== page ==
EU Threatens to Suspend TikTok Lite Over Addiction Among Children

The European Commission has threatened to ban TikTok Lite, the company’s reward system that pays users for viewing and liking videos, due to worries over its addictiveness for children. “Unless TikTok provides compelling proof of its safety, which it has failed to do until now, we stand ready to trigger DSA [Digital Services Act] interim measures including the suspension of TikTok Lite feature which we suspect could generate addiction,” said Thierry Breton, the head of the European Union’s TikTok answered that the service is not available to users under the age of 18.

READ MORE: No, YouTube TV Does Not Require A Max Subscription To Watch DVRed Warner Bros. Discovery Shows

YouTube Signs Up with Ipsos Measurement for UK Online Viewing

Ipsos, a market research business, announced this morning that it will integrate UK watching data from YouTube into its online audience measuring platform, Ipsos iris. According to Ipsos, the integration will allow media owners, agencies, and advertisers to analyze watching data from several online video publishers in one place, allowing businesses to change their content and advertising strategy. Ipsos iris tracks viewing across demographics and will deliver YouTube data for over 500 audience segments.

Advertisers Look to CTV and Social Video in the Lead-Up to Cookie Deprecation

CTV spending increased in the UK last year, according to the most recent IAB Digital Adspend report, as advertisers seek to invest in cookieless environments. The analysis, conducted in collaboration with PwC, discovered that ad spend on CTV devices (£1.2 billion) increased by 21 percent year on year, accounting for 17 percent of total video spend in 2023. According to the research, the UK digital ad industry rose by 11% year on year to £29.6 billion in 2023. According to the research, the growth rate outpaces GDP by 0.1 percent, indicating advertisers’ desire to capitalise on rising involvement in online entertainment and its associated digital ad forms.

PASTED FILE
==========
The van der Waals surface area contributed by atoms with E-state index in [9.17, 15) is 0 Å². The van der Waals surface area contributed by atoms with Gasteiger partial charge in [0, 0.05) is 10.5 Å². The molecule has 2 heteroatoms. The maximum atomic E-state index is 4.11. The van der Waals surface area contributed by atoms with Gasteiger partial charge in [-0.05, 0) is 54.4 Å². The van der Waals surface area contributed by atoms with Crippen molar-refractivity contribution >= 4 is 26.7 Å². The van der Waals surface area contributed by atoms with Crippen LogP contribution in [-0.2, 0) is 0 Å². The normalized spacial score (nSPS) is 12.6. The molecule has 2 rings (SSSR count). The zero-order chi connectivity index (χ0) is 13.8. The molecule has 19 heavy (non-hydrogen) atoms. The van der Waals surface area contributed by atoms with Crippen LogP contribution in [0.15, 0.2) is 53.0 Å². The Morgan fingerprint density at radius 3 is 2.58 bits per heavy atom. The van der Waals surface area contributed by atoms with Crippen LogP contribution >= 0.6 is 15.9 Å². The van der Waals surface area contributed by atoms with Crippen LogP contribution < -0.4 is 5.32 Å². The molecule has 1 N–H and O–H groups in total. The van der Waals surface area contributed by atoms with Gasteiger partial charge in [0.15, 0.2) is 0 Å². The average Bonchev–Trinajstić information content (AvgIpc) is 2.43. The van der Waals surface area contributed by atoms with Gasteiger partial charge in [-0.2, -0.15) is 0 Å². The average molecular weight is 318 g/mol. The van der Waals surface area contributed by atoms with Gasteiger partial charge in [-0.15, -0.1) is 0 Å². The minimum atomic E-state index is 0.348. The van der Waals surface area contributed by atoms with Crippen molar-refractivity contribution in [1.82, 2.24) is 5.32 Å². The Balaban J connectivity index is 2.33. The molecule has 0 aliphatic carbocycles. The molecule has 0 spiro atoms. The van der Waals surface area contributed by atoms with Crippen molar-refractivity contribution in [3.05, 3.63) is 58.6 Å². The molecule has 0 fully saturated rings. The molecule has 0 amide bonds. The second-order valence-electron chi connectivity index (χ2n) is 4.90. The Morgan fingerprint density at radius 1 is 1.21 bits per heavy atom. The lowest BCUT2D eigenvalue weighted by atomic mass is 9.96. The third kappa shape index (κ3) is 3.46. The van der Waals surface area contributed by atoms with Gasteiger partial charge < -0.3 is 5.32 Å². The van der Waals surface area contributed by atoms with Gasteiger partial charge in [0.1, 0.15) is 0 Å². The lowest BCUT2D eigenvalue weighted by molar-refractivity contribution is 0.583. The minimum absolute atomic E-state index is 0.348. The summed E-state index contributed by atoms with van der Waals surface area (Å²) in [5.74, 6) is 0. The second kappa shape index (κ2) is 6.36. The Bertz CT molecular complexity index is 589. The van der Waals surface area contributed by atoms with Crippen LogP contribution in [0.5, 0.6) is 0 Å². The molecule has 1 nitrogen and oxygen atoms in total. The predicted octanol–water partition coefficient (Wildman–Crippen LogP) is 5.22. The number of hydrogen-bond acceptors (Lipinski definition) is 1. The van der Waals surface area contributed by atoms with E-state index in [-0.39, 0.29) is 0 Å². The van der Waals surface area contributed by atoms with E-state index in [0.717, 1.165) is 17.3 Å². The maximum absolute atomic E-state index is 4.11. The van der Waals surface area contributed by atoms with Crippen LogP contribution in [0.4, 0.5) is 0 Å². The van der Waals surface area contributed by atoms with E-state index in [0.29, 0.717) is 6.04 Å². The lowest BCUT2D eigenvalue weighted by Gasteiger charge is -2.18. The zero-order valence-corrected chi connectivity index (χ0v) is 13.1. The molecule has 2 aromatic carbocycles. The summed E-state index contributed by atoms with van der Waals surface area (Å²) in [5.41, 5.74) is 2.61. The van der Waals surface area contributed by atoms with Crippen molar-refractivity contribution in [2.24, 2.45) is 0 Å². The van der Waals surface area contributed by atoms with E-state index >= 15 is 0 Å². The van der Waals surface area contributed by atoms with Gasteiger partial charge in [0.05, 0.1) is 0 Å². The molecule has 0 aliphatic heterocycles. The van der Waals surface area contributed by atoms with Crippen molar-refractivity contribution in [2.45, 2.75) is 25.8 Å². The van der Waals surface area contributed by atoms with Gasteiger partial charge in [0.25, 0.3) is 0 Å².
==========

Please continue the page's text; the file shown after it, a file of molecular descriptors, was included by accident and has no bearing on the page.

Deutsche Telekom and Equativ bring addressable ads to MagentaTV.

Deutsche Telekom revealed this week that MagentaTV, the German telco’s TV package, will support addressable advertising beginning in mid-2024. Addressable advertising will be traded programmatically via Equativ, a French ad tech company that operates an ad server, supply-side platform (SSP), and demand-side platform (DSP). The telco recently redesigned MagentaTV, which provides live TV and on-demand programming, as well as free ad-supported streaming TV (FAST) channels. The platform features a variety of broadcaster material, and the relationship with Equativ enables major TV broadcasters to offer their own inventory programmatically on MagentaTV.

Meta shares tumble on AI spending spree.

During Meta’s earnings call this week, Mark Zuckerberg vowed to expand expenditures, promising to transform the business into “the leading AI company in the world” and sending its stock down about 12%. Meta’s revenues increased 27 percent year on year in Q1, but the tech behemoth revised its full-year capital expenditure projection from $37 billion to $40 billion to finance its AI expenditures. The spending surge follows Zuckerberg’s “Year of Efficiency” in 2023, which saw capital expenditures exceed $28.1 billion.

Snap’s improved ad targeting is starting to pay off.

Snap revenues increased by 21% year on year in Q1 2024, according to the company’s earnings report released on Thursday, citing advances to its ad targeting skills. Snap shares rose 25% in response to the results. “Given the progress we have made with our ad platform, the leadership team we have built, and the strategic priorities we have set, we believe we are well positioned to continue to improve our business performance,” the company stated to investors.

Onetag Partnership Expands Inventory Curation to Multilocal

Multilocal, a programmatic expert, will provide clients with access to Onetag’s publisher inventory as part of a new relationship with the curation platform. The integration adds Onetag DealCurate to Multilocal’s solution, which uses impression-level traffic filtering to eliminate low-quality media from the programmatic supply chain. “This partnership between two major players in the curation space cements curation’s place as a key component of the programmatic ecosystem,” James Leaver, CEO of Multilocal, said in a statement. “Curation is innately agnostic, providing more alternatives and scalability for both customers and sellers. This integration demonstrates Multilocal’s growing importance and will make it easier for clients to take advantage of its numerous benefits.”

Reddit launches an ad format for e-commerce advertisers.